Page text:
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Hirschsprung Disease
Thursday, 19 August 2004
Monday, 29 November 2004
Congenital Aganglionosis, Congenital Megacolon

What

Hirschsprung Disease is a rare disease of the gastrointestinal system that affects children from birth. Hirschsprung disease occurs when a group of nerve cells, named a ganglion, do not form properly in the wall of the intestine during fetal development. Ganglion cells are nerve centers that cause the intestinal muscles to move stool through the large intestine (colon). Without normally functioning ganglion cells, stool becomes trapped in the colon, filling the colon and causing it to expand to larger than normal.

Who

Hirschsprung disease usually affects children in their first year of life. Currently, approximately 90% of patients with Hirschsprung disease are diagnosed in the newborn period. This disorder occurs in approximately 1 out of every 5400-7200 newborns in the United States. Hirschsprung disease equally affects children from all ethnic backgrounds. The disease occurs more often in males than females, with a male-to-female ratio of approximately 4:1 and the reason for this is not known.

Signs and Symptoms

Most children with Hirschsprung Disease show symptoms in the first few weeks of life. However, in children who only have a short piece of intestine that lacks normal ganglion cells, symptoms may not appear for several months or even years. The following are the most common symptoms usually appearing during the first year of life:

  • Not having a bowel movement in the first 48 hours of life
  • Constipation
  • Gradual swelling of the abdomen
  • Gradual onset of vomiting
  • Fever
  • Poor feeding
  • Poor weight gain Children who do not have these early symptoms may present with the following signs:
  • Sepsis (overwhelming infection)
  • Constipation that worsens over time
  • Small, watery stool
  • Loss of appetite
  • Delayed growth

Possible Causes

During digestion, intestinal muscles move food through the intestines in a movement called peristalsis. In order for this movement to occur, special nerve centers called ganglion cells are required. In children with Hirschsprung Disease, a portion of their bowel is missing ganglion cells, therefore normal peristalsis cannot occur. Consequently, stools cannot pass and bowel contents build up. This build up of stool causes an obstruction and the obstruction leads to the symptoms of this disorder. The exact mechanism underlying the development of Hirschsprung Disease is unknown. Some cases of Hirschsprung disease may be attributed to a genetic (inherited) cause.

Diagnosis

The diagnosis of Hirschsprung Disease is first suspected when newborn fails to have a bowel movement within 24-48 hours after birth. The following tests can confirm the diagnosis: • Abdominal X-ray with contrast - This is a procedure performed to examine the large intestine (colon) for abnormalities. A contrast agent such as barium (a chalky liquid) is placed into the rectum so the intestine will show up on an X-ray. This X-ray could show a narrowed colon, obstruction or enlarged intestine above the obstruction. • Rectal biopsy - This procedure is usually most important to establish the diagnosis of Hirschsprung disease. A sample of the cells in the rectum (the end of the digestive tract) is taken, and nerve cells are then looked for under a microscope. • Anorectal manometry - This determines whether normal reflexes involving the rectum and the anus are present. This test is only used in older children.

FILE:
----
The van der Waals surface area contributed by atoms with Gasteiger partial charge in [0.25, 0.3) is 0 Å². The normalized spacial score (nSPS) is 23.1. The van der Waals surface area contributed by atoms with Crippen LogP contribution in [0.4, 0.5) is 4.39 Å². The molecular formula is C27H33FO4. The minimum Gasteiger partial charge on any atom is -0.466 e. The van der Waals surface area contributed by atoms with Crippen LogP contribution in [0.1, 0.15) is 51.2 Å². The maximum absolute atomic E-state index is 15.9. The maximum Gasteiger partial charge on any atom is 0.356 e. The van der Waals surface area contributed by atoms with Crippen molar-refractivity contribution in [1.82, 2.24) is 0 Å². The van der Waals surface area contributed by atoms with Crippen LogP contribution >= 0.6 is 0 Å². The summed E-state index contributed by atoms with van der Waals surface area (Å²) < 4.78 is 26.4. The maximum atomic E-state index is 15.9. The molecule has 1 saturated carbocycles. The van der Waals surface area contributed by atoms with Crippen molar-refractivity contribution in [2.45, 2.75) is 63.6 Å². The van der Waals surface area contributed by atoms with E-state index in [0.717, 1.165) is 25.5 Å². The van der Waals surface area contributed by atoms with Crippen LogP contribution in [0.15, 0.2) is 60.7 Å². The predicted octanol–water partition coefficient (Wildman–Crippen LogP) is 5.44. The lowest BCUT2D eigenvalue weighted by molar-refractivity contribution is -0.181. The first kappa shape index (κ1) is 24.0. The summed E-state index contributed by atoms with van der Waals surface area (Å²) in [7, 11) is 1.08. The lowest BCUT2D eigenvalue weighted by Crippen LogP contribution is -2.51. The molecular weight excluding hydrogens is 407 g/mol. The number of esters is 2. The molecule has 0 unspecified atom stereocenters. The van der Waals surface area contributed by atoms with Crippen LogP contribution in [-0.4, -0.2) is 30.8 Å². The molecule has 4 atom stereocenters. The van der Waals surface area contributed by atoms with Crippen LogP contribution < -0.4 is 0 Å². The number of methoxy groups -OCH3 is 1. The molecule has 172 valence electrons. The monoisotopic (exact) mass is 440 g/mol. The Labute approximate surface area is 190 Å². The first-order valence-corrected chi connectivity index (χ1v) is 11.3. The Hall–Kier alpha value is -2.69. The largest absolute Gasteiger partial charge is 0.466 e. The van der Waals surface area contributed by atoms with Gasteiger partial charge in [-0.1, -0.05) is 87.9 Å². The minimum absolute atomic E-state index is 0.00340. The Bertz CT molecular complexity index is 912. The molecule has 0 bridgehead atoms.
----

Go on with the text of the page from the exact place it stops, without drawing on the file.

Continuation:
Treatment

Children with Hirschsprung disease usually require surgical treatment. Colostomy is the most effective treatment for Hirschsprung disease. In a colostomy, the surgeon removes the affected part of the colon. The top half of the remaining colon is then connected to a surgically created hole, called a stoma, on the abdomen. Stool can leave the body through this hole where it is collected in a bag while the lower part of the colon heals. Later, the surgeon will reconnect the colon inside the body and close the stoma. In some patients a, “pull-through surgery” is performed where the affected area of the colon is removed and the part above the removed colon is “pulled through” and reconnected to the lower part of the remaining colon.

Prognosis

Most children who receive surgical treatment for Hirschsprung Disease will eventually achieve normal bowel function. While some may experience occasional constipation, soiling or incontinence, this is rarely a long-term issue.

Connect with other parents

In the spirit of community and support, Madisons Foundation offers the unique service of connecting parents of children with rare diseases. If you would like to be connected to other parents of children with this disease, please fill out this brief form.

Weblinks

Hirschsprung and Motility Disorders Support Network
Great website for parents with general information, support group membership information, and several other links.

The Pull-Through Network
This is a support network for parents whose children have had surgery for Hirschsprung Disease and other gastrointestinal problems.

The Family Village
This website has several links to information on Hirschsprung Disease, support groups, and chat rooms.

Google Search for Hirschsprung Disease

References and Sources

1. Lee, S. (2003) Hirschsprung Disease www.emedicine.com/med/topic1016.htm 2. Neville, H (2003) Hirschsprung Disease www.emedicine.com/ped/topic1010.htm